Type 2 Diabetes Poses Health Disparity Challenge

Ruzanna Harutyunyan's picture

State health officials stress that major disparities exist in diabetes prevalence. In Wisconsin, American Indians have the highest rate of diabetes, at almost six times the rate of whites. African Americans and Hispanics have the second and third highest rates, nearly one and a half times more than whites, respectively. Asians have a diabetes rate just slightly higher than whites.

“People of all backgrounds should talk to their health care provider to learn more about their risk for developing Type 2 diabetes and pre-diabetes,” says Dr. Seth Foldy, State Health Officer. “When left undetected and untreated, diabetes can cause blindness, kidney failure, heart disease and nerve damage.”

There are two general types of diabetes, both of which cause high levels of sugar in the blood. Type 1 diabetes is unpreventable and is usually diagnosed before the age of 30. With Type 1 diabetes, the body produces little or no insulin, which helps controls the amount of sugar in the blood.

Type 2 diabetes is commonly diagnosed after the age of 40, although it now often occurs at a younger age due in part to childhood obesity. With Type 2 diabetes, the body becomes resistant to the effects of insulin. The onset of Type 2 diabetes can be delayed or prevented by maintaining a healthy weight. A low-fat diet rich in fruits and vegetables and adequate physical activity can help with this.


“Risk factors for Type 2 diabetes include family history, increasing age, lack of physical activity, and being overweight,” Foldy says. “While you can’t change your family history, you can make sure you follow a healthy eating plan and include physical activity in your day.”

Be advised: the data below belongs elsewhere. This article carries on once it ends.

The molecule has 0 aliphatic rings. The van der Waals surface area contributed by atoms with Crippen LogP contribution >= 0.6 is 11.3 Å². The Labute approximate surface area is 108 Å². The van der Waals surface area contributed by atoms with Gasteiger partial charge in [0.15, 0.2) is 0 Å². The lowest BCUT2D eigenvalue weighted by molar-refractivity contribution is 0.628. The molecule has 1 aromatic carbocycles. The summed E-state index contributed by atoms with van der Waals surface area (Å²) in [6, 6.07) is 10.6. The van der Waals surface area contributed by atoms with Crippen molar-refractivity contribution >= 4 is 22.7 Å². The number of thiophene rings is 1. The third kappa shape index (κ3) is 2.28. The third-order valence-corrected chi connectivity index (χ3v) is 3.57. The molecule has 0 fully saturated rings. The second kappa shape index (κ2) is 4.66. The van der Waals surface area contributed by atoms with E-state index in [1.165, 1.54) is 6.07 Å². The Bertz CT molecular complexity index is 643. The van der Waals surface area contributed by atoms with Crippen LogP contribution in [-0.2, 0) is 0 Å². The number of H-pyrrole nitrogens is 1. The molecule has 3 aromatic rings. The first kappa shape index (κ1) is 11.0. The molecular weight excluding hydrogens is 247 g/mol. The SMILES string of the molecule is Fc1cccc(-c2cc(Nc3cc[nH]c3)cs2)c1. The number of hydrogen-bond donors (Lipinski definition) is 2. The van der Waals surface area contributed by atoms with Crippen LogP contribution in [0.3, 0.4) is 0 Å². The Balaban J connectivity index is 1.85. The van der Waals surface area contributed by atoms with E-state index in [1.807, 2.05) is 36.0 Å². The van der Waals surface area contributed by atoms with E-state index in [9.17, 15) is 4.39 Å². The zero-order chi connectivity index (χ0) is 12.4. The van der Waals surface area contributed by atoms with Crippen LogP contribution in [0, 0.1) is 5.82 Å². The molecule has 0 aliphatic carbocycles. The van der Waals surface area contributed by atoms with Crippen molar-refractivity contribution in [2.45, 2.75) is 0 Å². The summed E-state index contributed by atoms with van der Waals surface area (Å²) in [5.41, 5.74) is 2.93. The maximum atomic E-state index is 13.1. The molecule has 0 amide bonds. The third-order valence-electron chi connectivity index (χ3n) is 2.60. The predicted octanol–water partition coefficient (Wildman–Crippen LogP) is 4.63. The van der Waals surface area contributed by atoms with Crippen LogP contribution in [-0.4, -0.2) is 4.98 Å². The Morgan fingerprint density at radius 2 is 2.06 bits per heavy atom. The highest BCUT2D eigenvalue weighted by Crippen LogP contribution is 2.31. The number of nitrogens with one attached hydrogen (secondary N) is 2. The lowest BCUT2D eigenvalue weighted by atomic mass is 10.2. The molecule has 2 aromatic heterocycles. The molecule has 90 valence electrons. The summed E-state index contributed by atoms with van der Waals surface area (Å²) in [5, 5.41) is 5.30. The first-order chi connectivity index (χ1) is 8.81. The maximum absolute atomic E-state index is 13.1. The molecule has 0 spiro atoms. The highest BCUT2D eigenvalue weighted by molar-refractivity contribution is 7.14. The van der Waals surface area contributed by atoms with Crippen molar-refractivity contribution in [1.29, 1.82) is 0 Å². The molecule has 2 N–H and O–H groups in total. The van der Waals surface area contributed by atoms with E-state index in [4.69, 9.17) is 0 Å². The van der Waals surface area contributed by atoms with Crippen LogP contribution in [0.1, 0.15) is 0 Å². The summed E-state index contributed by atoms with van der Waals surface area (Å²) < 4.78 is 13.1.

People at risk can develop “pre-diabetes” several years in advance. These are higher-than-normal blood sugar levels that serve as a warning that lifestyle changes may be needed.

“Almost one in four overweight Americans has pre-diabetes,” says Foldy. “Your health care provider can diagnose diabetes or pre-diabetes with simple tests and prescribe a treatment plan.”

Communities can promote healthier environments and reduce the risk of Type 2 diabetes by:

* Asking restaurants, school lunch programs vending companies and work cafeterias to offer healthy food choices.
* Promoting fruit, vegetable and whole grain consumption while limiting sweets and fatty foods.
* Expanding community physical activity opportunities, such as creating new biking/walking paths or opening school gyms and pools for community use.
* Helping people recognize the risk factors for Type 2 diabetes.
* Holding diabetes awareness and screening events.